There is a need for a further enhancement of EU-NATO cooperation. The relationship between the EU and NATO is of a particularly unique nature, given that the EU and NATO have 22 member countries in common. Furthermore, close cooperation between the EU and NATO is an important aspect to the development of many international projects of crisis management and operations, such as in the case of Operation Sophia. Nevertheless, there is always room for growth, especially when it comes to addressing specific security challenges.
One of the areas which EU and NATO cooperation will be further pursued and reaffirmed in Warsaw is the transatlantic partnership. Transatlantic security cooperation has steadily pushed affected countries closer together, emphasizing collective interests and common values, but suffers from a lack of a constructive dialogue between the EU and North American partners. Indeed, this is partly due to the fact that various players within the EU and within the US have diverging interests and fundamentals. However, these gaps need to be addressed and dealt with, as the US cannot engage in European security consistently with a lack of burden-sharing from other nations.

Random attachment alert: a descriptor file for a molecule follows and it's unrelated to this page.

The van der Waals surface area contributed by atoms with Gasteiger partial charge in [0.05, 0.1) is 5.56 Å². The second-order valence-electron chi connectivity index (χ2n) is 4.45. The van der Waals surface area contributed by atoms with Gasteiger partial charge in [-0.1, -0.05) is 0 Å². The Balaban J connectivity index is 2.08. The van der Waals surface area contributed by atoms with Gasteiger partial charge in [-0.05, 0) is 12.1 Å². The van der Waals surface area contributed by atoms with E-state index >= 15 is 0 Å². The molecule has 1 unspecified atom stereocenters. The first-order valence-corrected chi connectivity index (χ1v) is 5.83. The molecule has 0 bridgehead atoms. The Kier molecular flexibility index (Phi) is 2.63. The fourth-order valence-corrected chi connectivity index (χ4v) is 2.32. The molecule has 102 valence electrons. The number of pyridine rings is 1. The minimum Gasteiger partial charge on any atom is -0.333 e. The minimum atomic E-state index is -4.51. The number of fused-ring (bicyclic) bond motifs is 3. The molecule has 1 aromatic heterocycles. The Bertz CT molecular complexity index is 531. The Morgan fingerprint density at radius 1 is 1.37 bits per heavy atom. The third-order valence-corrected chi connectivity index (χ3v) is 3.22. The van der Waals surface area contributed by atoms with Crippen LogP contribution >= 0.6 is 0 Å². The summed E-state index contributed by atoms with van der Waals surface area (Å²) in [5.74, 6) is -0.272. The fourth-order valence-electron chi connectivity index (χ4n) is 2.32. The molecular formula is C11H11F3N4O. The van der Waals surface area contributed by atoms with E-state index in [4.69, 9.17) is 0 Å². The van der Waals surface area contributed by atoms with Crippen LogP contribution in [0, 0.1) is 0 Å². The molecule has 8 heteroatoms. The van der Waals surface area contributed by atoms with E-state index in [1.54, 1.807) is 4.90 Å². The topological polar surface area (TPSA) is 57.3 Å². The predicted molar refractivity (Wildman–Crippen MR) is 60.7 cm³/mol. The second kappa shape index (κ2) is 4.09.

At the Wales summit, NATO members pledged to move towards having every country allocate 2% of its GDP on defense. At present, only five states meet this requirement. However, there is criticism that the 2% figure does not accurately reflect a member state’s contribution to the defense capabilities of NATO. Indeed, Greece has the second-greatest defense expenditure in the Alliance after the US in terms of GDP (it meets the 2% requirement, having spent 2.46% of its GDP on defense in 2015). If Germany spent 2% of its GDP on defense, it would have an annual defense expenditure of over 50 billion euro (a budget that politically it cannot adopt). In total defense spending, the US augments NATO’s defense budget to an enormous degree, and pours support into European security where EU members are unable. Nevertheless, with the migration crisis, it often seems that EU and NATO security interests are one and the same.